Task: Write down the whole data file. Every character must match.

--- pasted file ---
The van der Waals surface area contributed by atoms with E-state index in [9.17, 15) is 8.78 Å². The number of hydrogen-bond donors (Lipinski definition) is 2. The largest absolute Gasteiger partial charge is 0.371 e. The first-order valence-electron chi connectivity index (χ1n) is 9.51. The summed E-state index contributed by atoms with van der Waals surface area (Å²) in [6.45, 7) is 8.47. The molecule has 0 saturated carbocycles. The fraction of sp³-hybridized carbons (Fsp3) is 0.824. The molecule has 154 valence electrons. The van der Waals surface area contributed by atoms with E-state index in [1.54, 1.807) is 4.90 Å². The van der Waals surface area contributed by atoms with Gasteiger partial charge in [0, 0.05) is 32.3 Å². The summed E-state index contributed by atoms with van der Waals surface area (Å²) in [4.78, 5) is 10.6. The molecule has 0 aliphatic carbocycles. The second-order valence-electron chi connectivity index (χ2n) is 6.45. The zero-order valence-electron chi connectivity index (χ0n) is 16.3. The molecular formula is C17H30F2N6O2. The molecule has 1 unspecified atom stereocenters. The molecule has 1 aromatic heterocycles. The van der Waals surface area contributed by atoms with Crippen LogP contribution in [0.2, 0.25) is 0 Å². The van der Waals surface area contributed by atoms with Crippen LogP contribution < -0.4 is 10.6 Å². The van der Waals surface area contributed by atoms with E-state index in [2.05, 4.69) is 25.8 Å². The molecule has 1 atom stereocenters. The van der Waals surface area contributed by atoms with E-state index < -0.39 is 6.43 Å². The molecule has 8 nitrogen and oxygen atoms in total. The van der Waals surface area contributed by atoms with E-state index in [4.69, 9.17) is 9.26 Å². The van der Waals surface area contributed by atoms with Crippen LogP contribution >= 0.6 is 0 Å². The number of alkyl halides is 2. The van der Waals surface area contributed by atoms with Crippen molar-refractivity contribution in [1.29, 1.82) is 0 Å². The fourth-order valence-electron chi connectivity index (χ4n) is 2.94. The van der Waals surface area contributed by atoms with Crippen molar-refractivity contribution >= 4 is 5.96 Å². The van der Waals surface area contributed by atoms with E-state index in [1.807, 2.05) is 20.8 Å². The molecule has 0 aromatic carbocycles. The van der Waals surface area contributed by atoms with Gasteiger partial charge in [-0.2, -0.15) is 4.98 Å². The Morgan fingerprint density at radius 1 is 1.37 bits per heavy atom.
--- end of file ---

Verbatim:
The van der Waals surface area contributed by atoms with E-state index in [9.17, 15) is 8.78 Å². The number of hydrogen-bond donors (Lipinski definition) is 2. The largest absolute Gasteiger partial charge is 0.371 e. The first-order valence-electron chi connectivity index (χ1n) is 9.51. The summed E-state index contributed by atoms with van der Waals surface area (Å²) in [6.45, 7) is 8.47. The molecule has 0 saturated carbocycles. The fraction of sp³-hybridized carbons (Fsp3) is 0.824. The molecule has 154 valence electrons. The van der Waals surface area contributed by atoms with E-state index in [1.54, 1.807) is 4.90 Å². The van der Waals surface area contributed by atoms with Gasteiger partial charge in [0, 0.05) is 32.3 Å². The summed E-state index contributed by atoms with van der Waals surface area (Å²) in [4.78, 5) is 10.6. The molecule has 0 aliphatic carbocycles. The second-order valence-electron chi connectivity index (χ2n) is 6.45. The zero-order valence-electron chi connectivity index (χ0n) is 16.3. The molecular formula is C17H30F2N6O2. The molecule has 1 unspecified atom stereocenters. The molecule has 1 aromatic heterocycles. The van der Waals surface area contributed by atoms with Crippen LogP contribution in [0.2, 0.25) is 0 Å². The van der Waals surface area contributed by atoms with Crippen LogP contribution < -0.4 is 10.6 Å². The van der Waals surface area contributed by atoms with E-state index in [2.05, 4.69) is 25.8 Å². The molecule has 1 atom stereocenters. The van der Waals surface area contributed by atoms with E-state index < -0.39 is 6.43 Å². The molecule has 8 nitrogen and oxygen atoms in total. The van der Waals surface area contributed by atoms with E-state index in [4.69, 9.17) is 9.26 Å². The van der Waals surface area contributed by atoms with Crippen LogP contribution >= 0.6 is 0 Å². The number of alkyl halides is 2. The van der Waals surface area contributed by atoms with Crippen molar-refractivity contribution in [1.29, 1.82) is 0 Å². The fourth-order valence-electron chi connectivity index (χ4n) is 2.94. The van der Waals surface area contributed by atoms with Crippen molar-refractivity contribution >= 4 is 5.96 Å². The van der Waals surface area contributed by atoms with E-state index in [1.807, 2.05) is 20.8 Å². The molecule has 0 aromatic carbocycles. The van der Waals surface area contributed by atoms with Gasteiger partial charge in [-0.2, -0.15) is 4.98 Å². The Morgan fingerprint density at radius 1 is 1.37 bits per heavy atom.